Monday, December 12, 2005

Greene County Records

LINK - County officials are trying to decide how to address a problem with the deterioration of their records in Greene County, Tennessee.

Monday, November 21, 2005

Thanksgiving Story

LINK - This one will bring tears to your eyes! It's about New Orleanians who've now made their home in Iowa.

Archaeology and the Bible

LINK - Prof. Claude Mariottini of Northern Baptist Theological Seminary comments on an exciting archaeological discovery that shows Goliath was a real giant! You wonder why the scoffers scoff when discoveries like this continue to be made.

Thursday, November 17, 2005

Carnival of History XX

It's here.

New Tool for Conservatives

LINK - A librarian I know from the Association of Christian Librarians has developed a very useful site for conservative research. I'm quite impressed with his accomplishment!

Nectar Soda

LINK - Over at Emeril's blog, Lorin tells a little about the history of the New Orleans drink Nectar Soda.

Tuesday, November 15, 2005

David McCullough's 1776

LINK - Mark over at Right-Minded has given a glowing review to David McCullough's book 1776.

Jack the Ripper

LINK - Dick Eastman reports that DNA may be used to solve the case once and for all. Apparently an Australian firm plans to check the saliva that was used to lick the postage stamps sent to police. Dick links to the story in the Australian newspaper. I'm a little curious to know if Patricia Cornwell's theory is correct.

IRS Chocolate Layer Cake 1040

LINK - This is hilarious. (via Conservative Cat)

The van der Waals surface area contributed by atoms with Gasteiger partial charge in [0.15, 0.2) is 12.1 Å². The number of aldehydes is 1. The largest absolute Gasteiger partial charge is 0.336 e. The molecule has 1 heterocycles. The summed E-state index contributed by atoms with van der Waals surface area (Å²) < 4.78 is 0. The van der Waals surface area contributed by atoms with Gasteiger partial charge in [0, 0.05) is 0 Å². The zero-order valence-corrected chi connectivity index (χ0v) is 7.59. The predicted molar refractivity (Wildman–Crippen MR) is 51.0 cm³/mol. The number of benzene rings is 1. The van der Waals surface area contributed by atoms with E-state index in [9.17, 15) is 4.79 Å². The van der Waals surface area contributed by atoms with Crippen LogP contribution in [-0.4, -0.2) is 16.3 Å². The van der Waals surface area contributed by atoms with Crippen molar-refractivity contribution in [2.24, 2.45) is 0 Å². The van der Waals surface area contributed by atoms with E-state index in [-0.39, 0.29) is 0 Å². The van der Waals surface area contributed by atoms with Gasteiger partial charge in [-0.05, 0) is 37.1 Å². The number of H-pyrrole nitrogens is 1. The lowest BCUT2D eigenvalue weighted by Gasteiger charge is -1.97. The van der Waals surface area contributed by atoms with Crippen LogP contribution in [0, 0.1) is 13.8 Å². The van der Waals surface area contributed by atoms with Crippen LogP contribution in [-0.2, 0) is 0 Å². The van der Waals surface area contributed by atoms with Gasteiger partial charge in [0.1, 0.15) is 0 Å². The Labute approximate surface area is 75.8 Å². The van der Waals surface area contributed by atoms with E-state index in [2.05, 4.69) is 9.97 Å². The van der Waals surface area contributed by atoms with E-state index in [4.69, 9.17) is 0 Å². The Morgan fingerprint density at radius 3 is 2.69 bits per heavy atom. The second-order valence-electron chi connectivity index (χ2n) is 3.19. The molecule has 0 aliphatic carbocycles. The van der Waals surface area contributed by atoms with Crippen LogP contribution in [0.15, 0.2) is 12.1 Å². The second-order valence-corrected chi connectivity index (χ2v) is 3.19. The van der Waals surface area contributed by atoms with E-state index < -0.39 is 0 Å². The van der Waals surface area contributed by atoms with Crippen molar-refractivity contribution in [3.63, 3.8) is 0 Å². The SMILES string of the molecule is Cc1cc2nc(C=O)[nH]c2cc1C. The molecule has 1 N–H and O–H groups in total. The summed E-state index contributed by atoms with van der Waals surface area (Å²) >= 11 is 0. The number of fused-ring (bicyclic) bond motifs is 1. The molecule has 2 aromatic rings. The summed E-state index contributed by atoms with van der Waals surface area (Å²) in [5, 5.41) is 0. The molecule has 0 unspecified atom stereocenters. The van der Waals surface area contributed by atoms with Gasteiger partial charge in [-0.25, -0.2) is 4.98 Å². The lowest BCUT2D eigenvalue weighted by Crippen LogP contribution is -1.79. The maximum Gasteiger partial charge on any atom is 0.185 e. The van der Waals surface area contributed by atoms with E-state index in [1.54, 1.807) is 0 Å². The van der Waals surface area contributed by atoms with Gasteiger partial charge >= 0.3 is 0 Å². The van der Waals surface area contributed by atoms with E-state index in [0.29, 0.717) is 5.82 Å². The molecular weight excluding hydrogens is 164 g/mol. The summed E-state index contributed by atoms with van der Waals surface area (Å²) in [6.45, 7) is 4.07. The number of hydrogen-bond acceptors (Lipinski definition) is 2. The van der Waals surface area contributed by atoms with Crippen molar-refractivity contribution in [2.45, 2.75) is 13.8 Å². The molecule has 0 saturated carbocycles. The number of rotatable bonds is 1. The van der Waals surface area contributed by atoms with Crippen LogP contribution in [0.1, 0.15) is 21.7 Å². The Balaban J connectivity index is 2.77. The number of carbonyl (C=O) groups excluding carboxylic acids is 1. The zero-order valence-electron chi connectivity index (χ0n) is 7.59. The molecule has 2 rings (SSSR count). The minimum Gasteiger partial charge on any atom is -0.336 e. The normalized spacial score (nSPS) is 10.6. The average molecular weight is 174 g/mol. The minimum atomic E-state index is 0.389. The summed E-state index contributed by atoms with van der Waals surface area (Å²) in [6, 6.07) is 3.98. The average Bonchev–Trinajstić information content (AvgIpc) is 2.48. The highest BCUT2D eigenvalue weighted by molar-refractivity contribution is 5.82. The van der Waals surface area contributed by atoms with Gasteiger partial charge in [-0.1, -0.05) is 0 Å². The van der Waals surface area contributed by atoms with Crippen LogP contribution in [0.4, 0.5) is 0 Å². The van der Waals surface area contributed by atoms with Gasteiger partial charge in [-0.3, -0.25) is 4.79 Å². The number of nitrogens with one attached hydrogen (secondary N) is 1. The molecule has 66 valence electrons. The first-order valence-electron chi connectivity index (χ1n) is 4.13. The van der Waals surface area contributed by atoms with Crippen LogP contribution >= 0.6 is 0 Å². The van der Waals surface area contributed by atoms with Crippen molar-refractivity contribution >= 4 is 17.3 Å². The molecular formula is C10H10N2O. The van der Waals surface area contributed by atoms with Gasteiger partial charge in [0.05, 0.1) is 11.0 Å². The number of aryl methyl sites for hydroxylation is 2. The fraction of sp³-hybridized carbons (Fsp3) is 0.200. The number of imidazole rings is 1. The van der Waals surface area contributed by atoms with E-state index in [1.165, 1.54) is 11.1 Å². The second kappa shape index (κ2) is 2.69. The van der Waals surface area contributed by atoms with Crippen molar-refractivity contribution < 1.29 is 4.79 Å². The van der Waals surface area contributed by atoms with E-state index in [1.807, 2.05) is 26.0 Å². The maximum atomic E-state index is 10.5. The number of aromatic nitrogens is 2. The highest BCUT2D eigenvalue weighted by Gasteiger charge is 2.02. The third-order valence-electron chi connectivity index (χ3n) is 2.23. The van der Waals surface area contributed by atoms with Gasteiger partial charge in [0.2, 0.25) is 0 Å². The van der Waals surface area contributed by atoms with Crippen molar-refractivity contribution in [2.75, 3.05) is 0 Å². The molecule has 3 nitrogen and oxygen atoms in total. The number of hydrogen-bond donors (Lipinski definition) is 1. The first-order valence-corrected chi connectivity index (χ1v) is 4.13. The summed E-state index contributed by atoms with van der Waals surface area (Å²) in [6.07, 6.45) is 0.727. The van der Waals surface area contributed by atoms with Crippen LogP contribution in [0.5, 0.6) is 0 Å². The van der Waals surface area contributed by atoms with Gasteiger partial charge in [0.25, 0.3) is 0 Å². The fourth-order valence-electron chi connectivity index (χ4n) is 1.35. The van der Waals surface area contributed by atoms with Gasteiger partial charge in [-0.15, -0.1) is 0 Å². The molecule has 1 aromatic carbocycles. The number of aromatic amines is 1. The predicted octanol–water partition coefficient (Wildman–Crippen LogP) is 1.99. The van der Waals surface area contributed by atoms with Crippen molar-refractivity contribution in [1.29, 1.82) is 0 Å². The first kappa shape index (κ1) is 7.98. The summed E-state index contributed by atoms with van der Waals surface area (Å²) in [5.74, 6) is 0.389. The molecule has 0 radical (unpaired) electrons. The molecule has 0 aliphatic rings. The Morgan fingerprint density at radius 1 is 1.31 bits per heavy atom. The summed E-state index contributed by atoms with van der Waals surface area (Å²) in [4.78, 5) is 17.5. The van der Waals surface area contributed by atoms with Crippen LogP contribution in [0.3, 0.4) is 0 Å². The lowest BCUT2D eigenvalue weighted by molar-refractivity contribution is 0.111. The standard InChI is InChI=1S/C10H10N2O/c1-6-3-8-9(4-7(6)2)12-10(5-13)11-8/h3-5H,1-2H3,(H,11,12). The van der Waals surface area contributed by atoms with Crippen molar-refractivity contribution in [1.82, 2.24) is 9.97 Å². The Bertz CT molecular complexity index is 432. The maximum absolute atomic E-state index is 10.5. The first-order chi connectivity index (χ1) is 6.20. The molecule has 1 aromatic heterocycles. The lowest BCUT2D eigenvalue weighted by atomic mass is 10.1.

Friday, November 11, 2005


Behind the Talbott post office.

Autumn Leaves #9

Behind Talbott post office. I drive by this view every day!

Autumn Leaves #8

Up close!

Autumn Leaves #7

Next to the old Butler-Blanc Gym.

Autumn Leaves #6

Looking down Russell Avenue in Jefferson City.

Autumn Leaves #5

This tree is between the old Butler-Blanc Gym and the art building.

Autumn Leaves #4

Look at all the colors!

Autumn Leaves #3

This tree is beside the Baker Building at Carson-Newman!

Autumn Leaves #2

This tree is right outside my office window!

Autumn Leaves #1

The leaves have just been gorgeous this fall here in East Tennessee. This photo is looking from the Carson-Newman College campus in Jefferson City down George Street.

Thursday, November 03, 2005

You May Be from Ohio If . . .

LINK - Hugh Hewitt offers this Foxworthy treasure. As a Tennessee Vol, I can relate to the "orange."

Wednesday, November 02, 2005

Shull Cemetery Photo

LINK - Marie Freeman over at Blue Ridge Blog has a great photo of the Shull Cemetery. This is one of my favorite photo blogs.

Tuesday, November 01, 2005

Monday, October 31, 2005

Sanders Leaving